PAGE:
Potty training is not a phrase I especially like!
I prefer to see the role of a parent or caregiver as supporting the child as they acquire this new skill rather than ‘training’ them. There are many books on the market ‘teaching’ parents to potty train their child and the internet is flooded with advice, however the most important tip I can give you is to respect your child as the, unique, individual, wonderful little human being that they are and remember that one size does not fit all when it comes to pretty much anything parenting, including potty training!
Moving from nappies to the potty or toilet is something that a child needs to be both physically and emotionally ready for. If both these boxes are ticked then it tends to go fairly smoothly, so let’s take a look at them in turn:
A bit of science! - In order for a child to be able to hold their pee and poop the reflex sphincter control needs to be matured and myelination of the extrapyramidal tracts needs to have occurred – this happens around 18 months of age and there is nothing that you can do to encourage this process as it is just a natural part of a child’s physical development.
These developments often coincide with most toddlers being able to walk which is an asset to potty training!
Children ideally need to be able to pull their own trousers up and down, and to have the cognitive ability to follow instructions – “quick let’s find the potty”!
Physical readiness often happens before the emotional readiness. Whilst the physical readiness tends to be something that you cannot impact yourself, they are just ready when they are ready, emotional readiness is something that you can help with.
1. Think about the language that you use: I hear so many parents squeal at their children to keep their hands out of their poop because it is yucky and dirty, with the very best intentions, yet not realising that this can mean that when potty training comes around their child may understandably have a fear of poop! Talk positively about pee and poop, teach your children that it is a natural process that is not to be feared. There are some great books out there for children that show the digestive process from eating to pooping, and some of these could be a great addition to your bedtime story pile in the run up to potty training.
2. Let your children see you pee and poop – this really helps them to understand the process and to realise that it is a natural part of life. Children love to mirror what their parents do. I often observe that mums find this easier to do than dads however for a boy, being able to see another trusted male stand up and pee can be really helpful. Of course, you need to feel comfortable with this.
3. Try to ignore the external pressures to potty train and really follow your child’s lead and trust your instinct. You will always have well-meaning friends and family members suggesting that you should be ‘getting on with it’, but no one knows your child better than you do. If you feel pressured then your child will pick up on this. Remember following their lead, going at their pace, will most probably mean that potty training runs really smoothly and you will be less likely to run into some of the common issues that I see day in and day out with clients- holding in poop, frequent wetting, anxiety around the potty and toilet.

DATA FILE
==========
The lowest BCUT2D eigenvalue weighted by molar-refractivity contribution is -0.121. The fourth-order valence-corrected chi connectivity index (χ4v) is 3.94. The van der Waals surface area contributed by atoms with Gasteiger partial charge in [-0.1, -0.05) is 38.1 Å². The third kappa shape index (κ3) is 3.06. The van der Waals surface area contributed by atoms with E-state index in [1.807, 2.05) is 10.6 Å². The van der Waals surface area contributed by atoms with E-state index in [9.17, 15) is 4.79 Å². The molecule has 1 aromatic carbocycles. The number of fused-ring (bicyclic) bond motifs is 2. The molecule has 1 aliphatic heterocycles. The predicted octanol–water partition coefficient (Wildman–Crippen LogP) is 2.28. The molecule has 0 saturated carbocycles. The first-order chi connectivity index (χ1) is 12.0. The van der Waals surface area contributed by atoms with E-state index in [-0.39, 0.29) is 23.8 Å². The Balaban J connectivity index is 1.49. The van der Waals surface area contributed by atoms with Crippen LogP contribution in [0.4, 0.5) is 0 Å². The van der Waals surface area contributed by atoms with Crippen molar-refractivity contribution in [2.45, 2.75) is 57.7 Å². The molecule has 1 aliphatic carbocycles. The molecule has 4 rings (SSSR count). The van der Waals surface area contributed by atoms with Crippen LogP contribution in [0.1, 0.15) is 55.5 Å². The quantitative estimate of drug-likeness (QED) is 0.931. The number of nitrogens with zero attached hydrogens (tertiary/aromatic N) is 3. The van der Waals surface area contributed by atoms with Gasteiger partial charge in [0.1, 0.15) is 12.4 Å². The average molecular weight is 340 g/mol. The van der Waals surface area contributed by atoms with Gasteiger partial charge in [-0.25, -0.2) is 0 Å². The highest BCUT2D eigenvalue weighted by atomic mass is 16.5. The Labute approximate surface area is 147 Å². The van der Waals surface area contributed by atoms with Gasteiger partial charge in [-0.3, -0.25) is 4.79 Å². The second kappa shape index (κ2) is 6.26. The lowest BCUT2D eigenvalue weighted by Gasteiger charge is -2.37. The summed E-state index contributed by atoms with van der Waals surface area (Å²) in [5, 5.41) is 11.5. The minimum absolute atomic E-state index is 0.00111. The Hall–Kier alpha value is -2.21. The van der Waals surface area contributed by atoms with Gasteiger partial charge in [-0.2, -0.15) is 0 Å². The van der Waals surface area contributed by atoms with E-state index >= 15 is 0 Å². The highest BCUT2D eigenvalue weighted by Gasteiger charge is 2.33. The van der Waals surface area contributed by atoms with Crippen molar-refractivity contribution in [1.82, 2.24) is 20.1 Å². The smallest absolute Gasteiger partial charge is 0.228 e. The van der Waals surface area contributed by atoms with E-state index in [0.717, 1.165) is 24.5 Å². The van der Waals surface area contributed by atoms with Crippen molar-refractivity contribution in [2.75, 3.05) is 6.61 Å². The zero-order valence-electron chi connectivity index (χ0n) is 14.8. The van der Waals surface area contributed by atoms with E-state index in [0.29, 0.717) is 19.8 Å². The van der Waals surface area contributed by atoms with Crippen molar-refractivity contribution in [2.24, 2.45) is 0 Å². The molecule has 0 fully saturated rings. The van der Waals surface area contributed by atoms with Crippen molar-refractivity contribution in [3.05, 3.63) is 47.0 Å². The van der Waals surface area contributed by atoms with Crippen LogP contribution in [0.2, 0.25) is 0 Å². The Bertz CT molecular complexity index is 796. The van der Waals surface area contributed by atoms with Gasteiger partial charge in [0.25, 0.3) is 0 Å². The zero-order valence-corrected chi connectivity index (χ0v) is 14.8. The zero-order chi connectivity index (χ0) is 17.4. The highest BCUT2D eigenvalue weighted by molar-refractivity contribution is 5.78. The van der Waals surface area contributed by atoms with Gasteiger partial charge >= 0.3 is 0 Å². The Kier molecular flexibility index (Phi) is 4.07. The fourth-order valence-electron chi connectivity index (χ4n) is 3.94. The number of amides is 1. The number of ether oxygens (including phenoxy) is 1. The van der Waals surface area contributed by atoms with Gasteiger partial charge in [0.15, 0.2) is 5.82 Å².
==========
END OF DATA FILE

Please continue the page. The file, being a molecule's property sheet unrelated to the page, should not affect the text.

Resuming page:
4. Make the potty part of your furniture well before you intend to try with no nappies. This means it becomes a familiar object, Teddy can poop on it, your child can sit on it before bath if they want to. Buy a potty adapted to your child’s shape and size. If you have a tall toddler then a potty chair may be more suitable than a low to the ground potty (although for some children knees higher up actually helps position wise for pooping!) Don’t be swayed by the all singing all dancing potty, pick a potty that will best suit your child - they can also help choose!
5. Look at your own emotional readiness, for some parents this can be a big step, especially if this is likely to be their only or last child. Moving away from nappies often indicates to a parent that their baby is growing up and this can take a little time for some parents to process. Find the support you need if you feel you are struggling emotionally, or if there are other things that are going on in your life that are creating added stresses for you. The less anxious and stressed you are the calmer the process will be for everyone. Trying to ‘potty train’ whilst dealing with an unwell sibling and a heavy work schedule may not be the best time!
These are all things that are great to be aware of really early on. Often people don’t think about potty training until the child starts saying they have pooped in their nappy, when actually there is so much you can do to encourage their emotional readiness well before then, and actually to support your own emotional readiness too!
Remember to trust your instinct, to listen to your child and to take things one step at a time!
Author - Caroline Evans
The Eric website has some good evidence based advice on potty training: https://www.eric.org.uk/when-to-start-potty-training
These are books that are not specifically about ‘potty training’ but about how the body works, and poop!!